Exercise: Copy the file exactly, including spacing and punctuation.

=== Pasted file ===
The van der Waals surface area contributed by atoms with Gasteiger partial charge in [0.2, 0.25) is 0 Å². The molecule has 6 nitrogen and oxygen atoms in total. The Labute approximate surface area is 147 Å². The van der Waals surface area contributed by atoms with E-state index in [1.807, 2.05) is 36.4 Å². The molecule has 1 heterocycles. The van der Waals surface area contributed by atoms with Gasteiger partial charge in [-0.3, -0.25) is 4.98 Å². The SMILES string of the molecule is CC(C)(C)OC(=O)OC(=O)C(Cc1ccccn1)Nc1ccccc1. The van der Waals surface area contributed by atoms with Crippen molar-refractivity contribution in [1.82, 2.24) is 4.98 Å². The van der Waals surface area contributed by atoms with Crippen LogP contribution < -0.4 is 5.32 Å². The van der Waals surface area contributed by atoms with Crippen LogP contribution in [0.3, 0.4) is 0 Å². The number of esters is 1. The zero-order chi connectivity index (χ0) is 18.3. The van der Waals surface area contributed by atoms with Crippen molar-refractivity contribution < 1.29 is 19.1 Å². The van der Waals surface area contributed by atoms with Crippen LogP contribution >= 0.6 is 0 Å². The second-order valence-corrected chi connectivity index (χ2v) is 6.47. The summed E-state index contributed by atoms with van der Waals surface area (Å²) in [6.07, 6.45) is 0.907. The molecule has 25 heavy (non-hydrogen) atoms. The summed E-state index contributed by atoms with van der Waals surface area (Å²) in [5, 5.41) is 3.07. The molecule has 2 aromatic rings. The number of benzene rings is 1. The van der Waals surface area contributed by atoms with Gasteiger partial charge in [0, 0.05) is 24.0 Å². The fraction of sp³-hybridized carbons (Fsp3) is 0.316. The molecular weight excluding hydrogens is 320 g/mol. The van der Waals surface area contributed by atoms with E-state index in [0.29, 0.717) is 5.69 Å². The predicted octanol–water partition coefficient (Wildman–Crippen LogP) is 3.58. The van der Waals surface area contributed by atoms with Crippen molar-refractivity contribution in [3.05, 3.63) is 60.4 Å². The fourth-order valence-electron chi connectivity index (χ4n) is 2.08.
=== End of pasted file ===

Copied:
The van der Waals surface area contributed by atoms with Gasteiger partial charge in [0.2, 0.25) is 0 Å². The molecule has 6 nitrogen and oxygen atoms in total. The Labute approximate surface area is 147 Å². The van der Waals surface area contributed by atoms with E-state index in [1.807, 2.05) is 36.4 Å². The molecule has 1 heterocycles. The van der Waals surface area contributed by atoms with Gasteiger partial charge in [-0.3, -0.25) is 4.98 Å². The SMILES string of the molecule is CC(C)(C)OC(=O)OC(=O)C(Cc1ccccn1)Nc1ccccc1. The van der Waals surface area contributed by atoms with Crippen molar-refractivity contribution in [1.82, 2.24) is 4.98 Å². The van der Waals surface area contributed by atoms with Crippen LogP contribution < -0.4 is 5.32 Å². The van der Waals surface area contributed by atoms with Crippen LogP contribution in [0.3, 0.4) is 0 Å². The number of esters is 1. The zero-order chi connectivity index (χ0) is 18.3. The van der Waals surface area contributed by atoms with Crippen molar-refractivity contribution < 1.29 is 19.1 Å². The van der Waals surface area contributed by atoms with Crippen LogP contribution >= 0.6 is 0 Å². The second-order valence-corrected chi connectivity index (χ2v) is 6.47. The summed E-state index contributed by atoms with van der Waals surface area (Å²) in [6.07, 6.45) is 0.907. The molecule has 25 heavy (non-hydrogen) atoms. The summed E-state index contributed by atoms with van der Waals surface area (Å²) in [5, 5.41) is 3.07. The molecule has 2 aromatic rings. The number of benzene rings is 1. The van der Waals surface area contributed by atoms with Gasteiger partial charge in [0, 0.05) is 24.0 Å². The fraction of sp³-hybridized carbons (Fsp3) is 0.316. The molecular weight excluding hydrogens is 320 g/mol. The van der Waals surface area contributed by atoms with E-state index in [0.29, 0.717) is 5.69 Å². The predicted octanol–water partition coefficient (Wildman–Crippen LogP) is 3.58. The van der Waals surface area contributed by atoms with Crippen molar-refractivity contribution in [3.05, 3.63) is 60.4 Å². The fourth-order valence-electron chi connectivity index (χ4n) is 2.08.